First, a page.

Jack Persekian is a busy man. The artistic director of the Sharjah Biennial is in Palestine when Time Out catches up with him, preparing for the opening of the first exhibition ever to be held on Saadiyat Island. Abu Dhabi Art may have the crowds, but this is the best hint as to where the future of the city’s much-vaunted cultural sector is headed.
Persekian’s show, Disorientation II, heralds the opening of new exhibition centre Manarat Al Saadiyat. It is an important moment – the first return on what has been, until now, a project that has yielded little. This is where the collections from the Guggenheim and Louvre will be shown in the run-up to their 2013 arrival. But, for the moment, all eyes are on Persekian’s exhibition.
‘I wanted to go back to the core of the problem, when things started going wrong,’ says the curator. ‘If you look at the work of a number of the artists exhibiting in the Arab world, there is a general feeling of loss, failure and displacement, be it Iraq, Lebanon, Algeria or anywhere.’
It is a bold move, and Persekian has set the cultural bar high. This isn’t the crowd-pleasing frenzy of 2008’s Picasso or the patriotic breast-beating of Emirati Expressions (a show of Emirati artists held earlier this year). It is an exhibition based on his own research.
The first Disorientation was a florid visual essay in Arab dissatisfaction; the sequel goes further and points a historical finger squarely at the beginnings of Pan-Arabism in the ’60s. It was an idea defined by Egyptian president Gamal Abdel-Nasser for a secular, pan-Arabian nation; a notion naturally opposed by the orthodox and fundamentalist factions. ‘There is fighting between the conservative religious trends and the secular, where most of the artists are coming from,’ says the curator. ‘There is this failure on the secular front to stand up to the more fundamentalist drives.’
The exhibition identifies two definite eras in Arab art: the optimism of Arab artists in the ’60s and ’70s, when this loss was yet to materialise, juxtaposed with artists from the ’80s onwards, where Persekian identifies a definite negative spiral. He points to works such as Lebanese artist Marwan Rechmaoui’s ‘Beirut Caoutchouc’, which depicts a map of Beirut’s 60 different neighbourhoods etched into a sprawling piece of black rubber. Division is an inherent part of Rechmaoui’s landscape.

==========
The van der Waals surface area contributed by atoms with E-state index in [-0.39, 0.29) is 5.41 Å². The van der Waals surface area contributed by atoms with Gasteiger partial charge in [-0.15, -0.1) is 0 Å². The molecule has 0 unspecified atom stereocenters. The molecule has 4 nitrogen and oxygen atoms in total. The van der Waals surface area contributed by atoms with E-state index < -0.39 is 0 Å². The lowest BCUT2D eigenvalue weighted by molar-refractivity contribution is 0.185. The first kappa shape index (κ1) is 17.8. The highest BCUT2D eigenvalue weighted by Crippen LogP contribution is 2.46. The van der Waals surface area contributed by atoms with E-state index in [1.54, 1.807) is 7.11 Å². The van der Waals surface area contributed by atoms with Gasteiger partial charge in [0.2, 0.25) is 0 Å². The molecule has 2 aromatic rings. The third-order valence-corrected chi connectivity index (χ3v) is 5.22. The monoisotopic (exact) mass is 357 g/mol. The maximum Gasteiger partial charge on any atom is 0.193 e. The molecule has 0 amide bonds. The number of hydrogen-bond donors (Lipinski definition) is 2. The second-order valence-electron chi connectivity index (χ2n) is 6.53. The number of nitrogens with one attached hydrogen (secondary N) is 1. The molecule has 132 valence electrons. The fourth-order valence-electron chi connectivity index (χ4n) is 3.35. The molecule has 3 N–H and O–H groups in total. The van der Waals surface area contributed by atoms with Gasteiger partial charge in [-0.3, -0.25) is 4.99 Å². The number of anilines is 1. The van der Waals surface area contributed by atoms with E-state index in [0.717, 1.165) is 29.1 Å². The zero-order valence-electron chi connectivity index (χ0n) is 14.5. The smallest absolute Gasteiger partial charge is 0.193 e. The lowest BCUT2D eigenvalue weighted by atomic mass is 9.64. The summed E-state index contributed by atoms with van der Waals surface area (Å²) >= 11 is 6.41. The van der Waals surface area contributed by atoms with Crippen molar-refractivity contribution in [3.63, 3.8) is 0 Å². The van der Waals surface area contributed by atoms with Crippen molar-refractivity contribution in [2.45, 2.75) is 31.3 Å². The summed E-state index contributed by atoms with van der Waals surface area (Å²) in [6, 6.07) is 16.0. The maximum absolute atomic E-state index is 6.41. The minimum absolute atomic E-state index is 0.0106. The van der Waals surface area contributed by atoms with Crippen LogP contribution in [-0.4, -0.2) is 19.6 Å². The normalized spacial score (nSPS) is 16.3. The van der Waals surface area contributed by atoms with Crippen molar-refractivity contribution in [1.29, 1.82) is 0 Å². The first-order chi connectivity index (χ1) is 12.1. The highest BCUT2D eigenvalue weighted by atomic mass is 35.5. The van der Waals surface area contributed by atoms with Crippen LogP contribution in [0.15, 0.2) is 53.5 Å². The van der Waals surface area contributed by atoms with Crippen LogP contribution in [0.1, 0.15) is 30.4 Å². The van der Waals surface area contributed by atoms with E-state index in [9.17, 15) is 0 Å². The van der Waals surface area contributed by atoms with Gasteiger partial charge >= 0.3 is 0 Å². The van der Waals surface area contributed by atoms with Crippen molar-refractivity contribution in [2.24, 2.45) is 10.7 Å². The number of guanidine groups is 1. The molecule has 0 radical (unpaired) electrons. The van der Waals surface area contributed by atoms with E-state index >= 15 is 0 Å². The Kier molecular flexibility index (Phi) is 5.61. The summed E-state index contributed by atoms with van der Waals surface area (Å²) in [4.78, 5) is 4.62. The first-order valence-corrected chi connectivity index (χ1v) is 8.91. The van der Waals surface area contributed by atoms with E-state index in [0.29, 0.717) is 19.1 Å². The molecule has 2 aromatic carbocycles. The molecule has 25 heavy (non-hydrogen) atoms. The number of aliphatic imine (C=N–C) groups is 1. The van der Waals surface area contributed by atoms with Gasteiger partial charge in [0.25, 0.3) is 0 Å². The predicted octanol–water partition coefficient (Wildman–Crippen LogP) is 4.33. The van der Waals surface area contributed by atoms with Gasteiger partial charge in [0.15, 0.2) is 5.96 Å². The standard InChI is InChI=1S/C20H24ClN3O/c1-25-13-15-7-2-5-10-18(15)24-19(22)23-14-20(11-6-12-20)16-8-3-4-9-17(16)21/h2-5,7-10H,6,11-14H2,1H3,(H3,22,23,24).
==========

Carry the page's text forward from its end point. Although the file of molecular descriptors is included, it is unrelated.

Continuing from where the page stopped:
‘I am hoping this is the second of a three-part exhibition,’ admits Persekian. ‘A third exhibition would allow me to go to these artists with these ideas and have them engage this condition, actually have them deal with it. For the moment, I am looking at artists and am trying to read through the work to these issues.’
It is a bold exhibition and if it represents a sign of what’s to come, it promises much. Of the 16 artists exhibiting, Persekian argues that works by Hala Elkoussy, Yto Barrada and a series of 12 images by Syrian photographer Hrair Sarkissian all illustrate this notion that the Middle East is a disjointed, inarticulate whole. It’s not the feelgood, prestige event we might expect with the debut of a new gallery. It’s bold, it’s angry, it’s cerebral – if this is the future, we can’t wait.
Disorientation II is at Manarat Al Saadiyat in Abu Dhabi from November 21-February 20.
Who’s on show?
Ali Jabri, ‘Downtown Cairo’ Jabri met with Persekian for the first show in the Disorientation series shortly before the Jordanian artist was murdered in his Amman apartment in 2002. He is represented here by this mixed-media work.
Mona Hatoum, ‘Present Tense’ London-based Palestinian artist Hatoum presents this installation of 2,400 soaps made from olive oil from northern Jerusalem. The soaps are inlaid with glass beads to create the map of the territories proposed in the original 1933 peace agreement between Israel and Palestine. We’re not quite sure how this is going to be presented, but the original installation (left) was very striking.
Tarek Al-Ghoussein, ‘Untitled’ Still wandering through the desert with tarpaulin (this time collapsed in a green slump), Dubai-based Al-Ghoussein exhibits works from his DII series.